Organized research at the University of Arkansas at Pine Bluff began in 1967 when the campus received $16,980 in formula funds from the United States Department of Agriculture through Cooperative State Research Service. Federal funding increase in 1972 allowed agricultural sciences research projects and areas to expand.
Congressional Public Laws (P.L.) 89-106 (1965), 97-98 Section 1443 (1977), and 95-113 Section 1445 (Evans-Allen, 1977) were foundation and lifeblood of historically black land-grant colleges and universities’ agricultural research programs. The laws provided funding for broadened research programs in agriculture and much needed funding to update the campuses’ research facilities. The latter of the 1977 laws provided for permanent government research funding which greatly assisted black land-grant campuses in attracting research faculty to campus, conducting high-quality research, and incorporating these campuses fully into the land-grant system.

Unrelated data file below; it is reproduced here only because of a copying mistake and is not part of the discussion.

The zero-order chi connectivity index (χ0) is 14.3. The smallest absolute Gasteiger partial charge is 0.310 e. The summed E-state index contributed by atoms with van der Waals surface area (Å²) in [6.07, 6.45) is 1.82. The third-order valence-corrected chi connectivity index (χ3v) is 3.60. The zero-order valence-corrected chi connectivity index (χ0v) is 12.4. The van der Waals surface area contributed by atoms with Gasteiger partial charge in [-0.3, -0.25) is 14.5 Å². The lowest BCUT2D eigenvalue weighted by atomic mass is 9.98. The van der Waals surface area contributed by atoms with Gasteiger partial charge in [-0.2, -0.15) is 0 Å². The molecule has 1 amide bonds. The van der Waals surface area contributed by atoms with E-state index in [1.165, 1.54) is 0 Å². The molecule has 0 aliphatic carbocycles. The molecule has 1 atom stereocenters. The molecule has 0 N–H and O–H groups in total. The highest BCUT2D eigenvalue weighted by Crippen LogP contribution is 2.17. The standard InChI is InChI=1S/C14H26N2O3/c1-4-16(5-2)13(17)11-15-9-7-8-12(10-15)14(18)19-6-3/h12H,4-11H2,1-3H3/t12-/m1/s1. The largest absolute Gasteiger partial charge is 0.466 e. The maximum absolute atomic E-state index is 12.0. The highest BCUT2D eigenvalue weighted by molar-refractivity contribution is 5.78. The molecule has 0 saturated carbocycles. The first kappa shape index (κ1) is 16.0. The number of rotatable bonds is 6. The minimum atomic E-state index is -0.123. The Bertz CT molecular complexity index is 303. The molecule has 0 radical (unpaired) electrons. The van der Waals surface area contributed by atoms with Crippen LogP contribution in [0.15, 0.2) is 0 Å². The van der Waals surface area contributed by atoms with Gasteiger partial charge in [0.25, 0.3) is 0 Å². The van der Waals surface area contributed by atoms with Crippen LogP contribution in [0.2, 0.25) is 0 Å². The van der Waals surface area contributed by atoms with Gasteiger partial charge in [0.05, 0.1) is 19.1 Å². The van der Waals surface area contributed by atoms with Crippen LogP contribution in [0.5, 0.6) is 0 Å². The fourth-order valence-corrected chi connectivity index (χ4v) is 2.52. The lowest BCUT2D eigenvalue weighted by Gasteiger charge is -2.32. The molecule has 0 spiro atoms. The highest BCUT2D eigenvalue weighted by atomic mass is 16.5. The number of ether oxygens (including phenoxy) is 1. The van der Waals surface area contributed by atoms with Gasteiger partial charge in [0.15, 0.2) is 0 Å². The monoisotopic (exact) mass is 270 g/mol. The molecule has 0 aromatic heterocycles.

Research in agriculture and economics, conducted at historically black land-grant institutions, generally fits into eight major categories:
- Animal Science
- Food and Nutrition
- International Development
- Natural Resources
- Plant and Soil Science
- Rural Development
Under P.L. 89-106, 40 research projects were awarded to university. These projects facilitated research in agronomy, agricultural marketing and economic development, poultry sciences, fisheries, rabbit production, entomology, horticulture, family living, with emphasis on aging and youth development, and housing. Research activities at UAPB have experienced steady growth with the research base broadening to cover all eight major categories.
The University has submitted 102 grant applications to federal and state agencies, 58 grants of these grant proposals were funded involving research in aquaculture, motion-sickness, cancer chemotherapy, and geophysics. Since 1967, UAPB has received more than $421 mission in research funding.